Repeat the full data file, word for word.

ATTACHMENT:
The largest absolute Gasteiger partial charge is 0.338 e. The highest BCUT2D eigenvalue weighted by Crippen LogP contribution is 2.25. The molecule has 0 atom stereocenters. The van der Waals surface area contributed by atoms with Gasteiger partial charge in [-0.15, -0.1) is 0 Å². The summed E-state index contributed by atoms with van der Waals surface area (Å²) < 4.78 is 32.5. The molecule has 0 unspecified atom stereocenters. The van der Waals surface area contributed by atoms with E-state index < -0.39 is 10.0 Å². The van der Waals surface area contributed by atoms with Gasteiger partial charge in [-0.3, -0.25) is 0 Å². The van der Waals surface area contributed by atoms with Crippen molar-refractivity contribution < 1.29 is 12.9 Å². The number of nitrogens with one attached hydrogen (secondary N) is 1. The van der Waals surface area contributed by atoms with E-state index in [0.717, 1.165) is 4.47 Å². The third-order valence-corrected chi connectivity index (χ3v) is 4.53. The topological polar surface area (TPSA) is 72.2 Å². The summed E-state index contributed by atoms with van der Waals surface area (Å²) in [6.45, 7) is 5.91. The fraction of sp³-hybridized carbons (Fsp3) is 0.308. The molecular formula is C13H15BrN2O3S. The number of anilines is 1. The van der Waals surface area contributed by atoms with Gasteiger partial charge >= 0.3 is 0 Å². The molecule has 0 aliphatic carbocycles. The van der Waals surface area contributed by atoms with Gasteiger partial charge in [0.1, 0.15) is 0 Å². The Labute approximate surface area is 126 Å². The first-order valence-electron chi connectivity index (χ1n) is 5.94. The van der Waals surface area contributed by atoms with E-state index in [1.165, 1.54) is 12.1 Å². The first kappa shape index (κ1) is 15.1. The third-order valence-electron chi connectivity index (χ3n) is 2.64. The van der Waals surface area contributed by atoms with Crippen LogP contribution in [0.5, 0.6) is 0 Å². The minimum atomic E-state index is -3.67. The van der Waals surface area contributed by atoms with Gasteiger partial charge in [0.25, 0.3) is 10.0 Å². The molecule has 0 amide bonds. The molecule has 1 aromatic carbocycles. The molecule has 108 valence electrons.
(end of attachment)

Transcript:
The largest absolute Gasteiger partial charge is 0.338 e. The highest BCUT2D eigenvalue weighted by Crippen LogP contribution is 2.25. The molecule has 0 atom stereocenters. The van der Waals surface area contributed by atoms with Gasteiger partial charge in [-0.15, -0.1) is 0 Å². The summed E-state index contributed by atoms with van der Waals surface area (Å²) < 4.78 is 32.5. The molecule has 0 unspecified atom stereocenters. The van der Waals surface area contributed by atoms with E-state index < -0.39 is 10.0 Å². The van der Waals surface area contributed by atoms with Gasteiger partial charge in [-0.3, -0.25) is 0 Å². The van der Waals surface area contributed by atoms with Crippen molar-refractivity contribution < 1.29 is 12.9 Å². The number of nitrogens with one attached hydrogen (secondary N) is 1. The van der Waals surface area contributed by atoms with E-state index in [0.717, 1.165) is 4.47 Å². The third-order valence-corrected chi connectivity index (χ3v) is 4.53. The topological polar surface area (TPSA) is 72.2 Å². The summed E-state index contributed by atoms with van der Waals surface area (Å²) in [6.45, 7) is 5.91. The fraction of sp³-hybridized carbons (Fsp3) is 0.308. The molecular formula is C13H15BrN2O3S. The number of anilines is 1. The van der Waals surface area contributed by atoms with Gasteiger partial charge >= 0.3 is 0 Å². The molecule has 0 aliphatic carbocycles. The van der Waals surface area contributed by atoms with Gasteiger partial charge in [0.1, 0.15) is 0 Å². The Labute approximate surface area is 126 Å². The first-order valence-electron chi connectivity index (χ1n) is 5.94. The van der Waals surface area contributed by atoms with E-state index in [1.165, 1.54) is 12.1 Å². The first kappa shape index (κ1) is 15.1. The third-order valence-electron chi connectivity index (χ3n) is 2.64. The van der Waals surface area contributed by atoms with Crippen LogP contribution in [0.5, 0.6) is 0 Å². The minimum atomic E-state index is -3.67. The van der Waals surface area contributed by atoms with Gasteiger partial charge in [0.25, 0.3) is 10.0 Å². The molecule has 0 amide bonds. The molecule has 1 aromatic carbocycles. The molecule has 108 valence electrons.